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July 9th, 2009
05:15 PM ET

Mexico: Economics and the arms trade

Assault rifle magazines are among weapons seized in April in northern Mexico near the U.S. border.
Assault rifle magazines are among weapons seized in April in northern Mexico near the U.S. border.

Scott Stewart and Fred Burton
Global Security & Intelligence Report
Stratfor

On June 26, the small Mexican town of Apaseo el Alto, in Guanajuato state, was the scene of a deadly firefight between members of Los Zetas and federal and local security forces. The engagement began when a joint patrol of Mexican soldiers and police officers responded to a report of heavily armed men at a suspected drug safe house. When the patrol arrived, a 20-minute firefight erupted between the security forces and gunmen in the house as well as several suspects in two vehicles who threw fragmentation grenades as they tried to escape.

When the shooting ended, 12 gunmen lay dead, 12 had been taken into custody and several soldiers and police officers had been wounded. At least half of the detained suspects admitted to being members of Los Zetas, a highly trained Mexican cartel group known for its use of military weapons and tactics.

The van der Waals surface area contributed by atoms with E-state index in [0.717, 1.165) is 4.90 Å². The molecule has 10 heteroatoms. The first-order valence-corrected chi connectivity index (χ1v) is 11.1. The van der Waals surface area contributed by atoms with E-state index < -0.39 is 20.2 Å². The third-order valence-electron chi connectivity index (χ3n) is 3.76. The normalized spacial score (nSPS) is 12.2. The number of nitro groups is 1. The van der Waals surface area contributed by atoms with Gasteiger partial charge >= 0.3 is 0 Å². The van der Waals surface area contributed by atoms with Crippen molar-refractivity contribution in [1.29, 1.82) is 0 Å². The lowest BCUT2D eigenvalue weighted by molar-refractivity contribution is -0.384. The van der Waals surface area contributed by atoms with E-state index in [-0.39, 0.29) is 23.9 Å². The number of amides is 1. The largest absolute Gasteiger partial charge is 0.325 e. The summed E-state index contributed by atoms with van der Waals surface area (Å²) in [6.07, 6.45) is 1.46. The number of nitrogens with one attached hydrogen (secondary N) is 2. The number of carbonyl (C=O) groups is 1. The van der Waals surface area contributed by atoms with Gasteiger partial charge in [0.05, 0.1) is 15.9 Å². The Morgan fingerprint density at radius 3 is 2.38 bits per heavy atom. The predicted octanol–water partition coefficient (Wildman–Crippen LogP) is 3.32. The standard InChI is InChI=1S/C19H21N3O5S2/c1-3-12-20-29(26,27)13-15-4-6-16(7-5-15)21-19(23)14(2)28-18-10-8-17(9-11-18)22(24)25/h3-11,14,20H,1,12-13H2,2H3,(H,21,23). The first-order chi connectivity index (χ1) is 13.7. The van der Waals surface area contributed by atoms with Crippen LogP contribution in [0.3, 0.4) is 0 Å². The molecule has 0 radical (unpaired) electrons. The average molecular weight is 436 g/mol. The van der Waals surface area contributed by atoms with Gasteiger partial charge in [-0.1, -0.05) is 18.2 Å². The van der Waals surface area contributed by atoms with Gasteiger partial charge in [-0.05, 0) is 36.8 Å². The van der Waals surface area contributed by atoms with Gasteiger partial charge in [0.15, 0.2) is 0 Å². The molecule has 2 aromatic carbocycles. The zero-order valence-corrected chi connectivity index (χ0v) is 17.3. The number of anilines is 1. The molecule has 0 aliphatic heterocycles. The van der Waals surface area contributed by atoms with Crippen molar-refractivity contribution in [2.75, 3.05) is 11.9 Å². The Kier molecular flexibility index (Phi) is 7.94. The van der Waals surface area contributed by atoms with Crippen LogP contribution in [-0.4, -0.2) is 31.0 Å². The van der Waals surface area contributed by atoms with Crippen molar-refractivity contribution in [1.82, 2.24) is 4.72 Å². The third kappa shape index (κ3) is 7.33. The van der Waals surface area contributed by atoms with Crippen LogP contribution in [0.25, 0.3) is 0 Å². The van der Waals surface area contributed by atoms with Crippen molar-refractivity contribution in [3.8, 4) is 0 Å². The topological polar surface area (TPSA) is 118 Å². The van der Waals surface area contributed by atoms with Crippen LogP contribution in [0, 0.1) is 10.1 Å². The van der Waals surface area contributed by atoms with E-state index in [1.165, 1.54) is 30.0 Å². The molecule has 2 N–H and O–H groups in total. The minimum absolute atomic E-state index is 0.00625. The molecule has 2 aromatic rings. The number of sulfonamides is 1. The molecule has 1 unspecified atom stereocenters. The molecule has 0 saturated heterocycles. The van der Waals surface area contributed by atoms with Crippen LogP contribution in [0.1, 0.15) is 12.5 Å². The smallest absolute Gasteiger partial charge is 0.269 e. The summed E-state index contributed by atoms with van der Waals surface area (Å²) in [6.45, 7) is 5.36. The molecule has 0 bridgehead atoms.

When authorities examined the safe house they discovered a mass grave that contained the remains of an undetermined number of people (perhaps 14 or 15) who are believed to have been executed and then burned beyond recognition by Los Zetas. The house also contained a large cache of weapons, including assault rifles and fragmentation grenades. Such military ordinance is frequently used by Los Zetas and the enforcers who work for their rival cartels.

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Filed under: Crime & Punishment • Mexico
soundoff (2 Responses)
  1. Diane Stark

    If Polygimists in Mexico can't have guns to defend themselves against the drug cartels; what makes us think we can take guns away from innocent people in the U.S. to defend themselves?

    July 10, 2009 at 5:54 am |
  2. James Fleming

    This is no surprise because Mexico is a lawless nation who's law enforcement only pretend to battle the drug cartels under the direction of the US government. The Mexican police are actually a part of the export of drugs from that country into the US. Ask yourself. Why would the US government not invade Mexico to prevent the smuggling of this deadly business across it's borders when they have invaded Afghanistamn to look for people in caves who aren't there? Oops! Because they are controlling this trade! So the attacks or the so called war on terrorism in Afghanistan must be the American government trying to control the production and trading of Opium. They've got to keep control of the production of their precious heroin and legal pain killers to keep the people of the US doped up so that they can continue to steal our money, freedom, and civil liberties. Like they ever really existed.

    July 9, 2009 at 11:39 pm |